The team and system looked a little better; Robert Tesche and Henri Lansbury occupied the pivotal central-midfield roles, and while this would give rise to it's own problems, it at least allowed Michael Mancienne to escape back into the back-four, alongside Jamaal Lascelles. Full-backs Danny Fox and Eric Lichaj appeared under orders to get forward as often as possible.
Matty Fryatt and Britt Assombalonga played up front for Forest, ahead of wingers Michael Antonio and Jamie Paterson, who should have been ideally placed to attack Birmingham's full-backs due to the system our opponents use.
The Blues utilise a 4-2-3-1 formation that we are familiar with having watched Forest's own versions under Pearce and previous manager Billy Davies. This is a fluid way of playing which has come to dominate world football, because it is essentially a 4-5-1 and 4-3-3 at the same time, but Birmingham play it with more emphasis on counter-attacking and are inclined to rely on defending the central areas rather than pulling back the wide midfielders as cautiously as you sometimes see.
The weakness in this system is the area around the full-backs, and with City's style of play, which their emphasis on defending the centre in order to be able to counter-attack with their wide-men, Forest should have been able to hurt them here.
Pearce spoke of this threat beforehand, so he obviously warned the players of this, making the neglect in this aspect of their play baffling - it was a total lack of organisation and teamwork.
Both full-backs were pushing up simultaneously, while the wingers did not appear to be under orders to cover their full-backs when advanced - I assume Pearce would have instructed Lansbury and Tesche to provide cover should their full-back need it, something they failed to do.
The (rough) diagram of the players' average positions for the game illustrates what was happening (see left, all diagrams on Forest Boffin can be enlarged if clicked), as Demarai Grey and David Cotterill were repeatedly able to run beyond Fox and Lichaj and cause problems.
This was exacerbated by what the Forest wingers were doing; instead of making runs out wide into the areas where Birmingham's system is vulnerable, they often drifted into the centre of the pitch, which was crowded with blue shirts.
By doing so, not only did they forfeit their chance to get on the ball and hurt our opponents, but they also freed up Grey and Cotterill to go on the rampage themselves, since their own full-backs did not need help as regularly.
It must be pointed out that Forest were playing some good football in the Birmingham half. I hesitate to say they were dominating, since their position was made so precarious by how open they were at the back, but the extra men in the middle were carving out chances, particularly when Lansbury got involved.
It was all down to who would concede first, and it was Forest - after some poor defending from a free-kick (given away when caught on the counter-attack). This stunned The Reds, and without anybody on the pitch geeing them up, they crumbled, conceded two more quick goals before half-time.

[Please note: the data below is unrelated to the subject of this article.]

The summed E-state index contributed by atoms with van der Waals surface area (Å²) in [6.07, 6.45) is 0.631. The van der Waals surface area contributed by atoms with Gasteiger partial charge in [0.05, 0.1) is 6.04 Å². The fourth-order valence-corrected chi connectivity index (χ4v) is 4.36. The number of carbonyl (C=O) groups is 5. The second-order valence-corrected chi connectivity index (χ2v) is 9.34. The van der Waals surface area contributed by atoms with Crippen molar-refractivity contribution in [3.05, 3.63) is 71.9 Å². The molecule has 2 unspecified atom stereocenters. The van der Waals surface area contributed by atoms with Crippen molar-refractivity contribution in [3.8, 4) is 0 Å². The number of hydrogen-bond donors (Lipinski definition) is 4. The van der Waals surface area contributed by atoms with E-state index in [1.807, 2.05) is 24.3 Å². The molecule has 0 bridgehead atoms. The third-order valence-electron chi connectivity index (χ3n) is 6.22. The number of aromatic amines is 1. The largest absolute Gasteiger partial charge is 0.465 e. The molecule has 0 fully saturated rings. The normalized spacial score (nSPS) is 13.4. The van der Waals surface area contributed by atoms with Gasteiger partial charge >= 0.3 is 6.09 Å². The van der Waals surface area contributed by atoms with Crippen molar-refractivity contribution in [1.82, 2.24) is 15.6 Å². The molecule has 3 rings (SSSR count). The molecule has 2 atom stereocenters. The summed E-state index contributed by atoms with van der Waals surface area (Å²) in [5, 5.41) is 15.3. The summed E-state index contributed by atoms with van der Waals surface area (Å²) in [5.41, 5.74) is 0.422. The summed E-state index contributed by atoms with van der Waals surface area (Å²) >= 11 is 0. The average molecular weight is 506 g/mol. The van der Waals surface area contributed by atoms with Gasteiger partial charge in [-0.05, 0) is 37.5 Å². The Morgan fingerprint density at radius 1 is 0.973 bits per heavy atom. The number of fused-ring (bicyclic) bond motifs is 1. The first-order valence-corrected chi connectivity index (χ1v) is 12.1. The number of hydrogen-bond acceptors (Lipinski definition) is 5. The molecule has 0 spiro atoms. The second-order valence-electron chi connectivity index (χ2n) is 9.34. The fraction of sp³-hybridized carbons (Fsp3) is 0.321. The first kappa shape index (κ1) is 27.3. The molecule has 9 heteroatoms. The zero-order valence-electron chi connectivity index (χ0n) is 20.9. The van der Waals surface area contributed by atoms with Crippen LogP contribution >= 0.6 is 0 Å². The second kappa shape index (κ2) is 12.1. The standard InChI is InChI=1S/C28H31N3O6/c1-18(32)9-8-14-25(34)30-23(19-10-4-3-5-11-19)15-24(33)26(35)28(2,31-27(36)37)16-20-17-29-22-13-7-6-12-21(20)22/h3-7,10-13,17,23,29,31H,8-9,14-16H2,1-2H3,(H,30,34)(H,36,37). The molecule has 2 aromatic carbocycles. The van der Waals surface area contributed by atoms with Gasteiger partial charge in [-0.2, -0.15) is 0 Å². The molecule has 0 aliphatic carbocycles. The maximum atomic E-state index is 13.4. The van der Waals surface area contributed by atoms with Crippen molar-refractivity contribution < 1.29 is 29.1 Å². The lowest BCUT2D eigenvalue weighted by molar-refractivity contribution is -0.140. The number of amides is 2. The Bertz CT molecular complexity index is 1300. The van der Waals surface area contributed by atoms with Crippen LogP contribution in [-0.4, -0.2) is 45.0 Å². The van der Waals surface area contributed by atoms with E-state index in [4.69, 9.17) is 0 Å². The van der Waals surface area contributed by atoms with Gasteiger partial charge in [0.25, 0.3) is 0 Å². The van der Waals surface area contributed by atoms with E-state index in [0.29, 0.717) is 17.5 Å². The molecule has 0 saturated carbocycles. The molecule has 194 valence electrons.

Once again the lack of leadership had ruined what was looking like a good performance. Forest continued to try and play the better football and carved out multiple chances, but when Birmingham sprang forward they created the better opportunities.
The defenders got a lot of stick, particularly Danny Fox. In defence of the left-back, he was Forest's 'go-to' man when coming forward, seemingly expected to create openings from deep. But he was often left with no options. Lansbury - supposedly one of the top midfielders in the league - was point-blank refusing to take the responsibility to get Forest moving forward himself, and spent most of the second half pointing at other, less gifted players. He simply does not want the ball at times, which is frustrating because he was excellent when on the attack.
Paterson was also disappointing; I would have thought a player presented with a rare opportunity would have been desperately trying to find space to get on the ball, but he offered little in the way of an outlet down the wing for Fox. The left-back was forced to play long, hopeful balls, only four of which found their target, or try more tricky threaded-through passes which were often intercepted.
The more experienced Forest midfielders were shown up when Ben Osborn came on; the youngster wanted the ball and was positive, getting Forest moving forward without as much reliance on direct-play from defenders. He made a big difference.
This was a game in which Forest created the more chances, and looked dominant for long periods, but they were at constant risk of being caught on the counter-attack.
The statistics tell a story too - only 2 of Forest's 26 attempts were on target as they tried again and again to force their way through the packed middle of the pitch, while Birmingham sat back, content to pick them off on the break and create meaningful openings. Because of the type of chances the two teams were creating, you would have to say the right team won.
It was an improvement however, from the last home game - despite the worse result. Pearce's men were having the better of things for long periods, missed some good chances and were only - as it happened - undone by the sloppy defending of two set-pieces, and a freak ricochet from a Karl Darlow save. Again the question is, can Pearce sort things out in time for a promotion push?
Thanks for reading, and keep the faith - Psycho deserves his current support.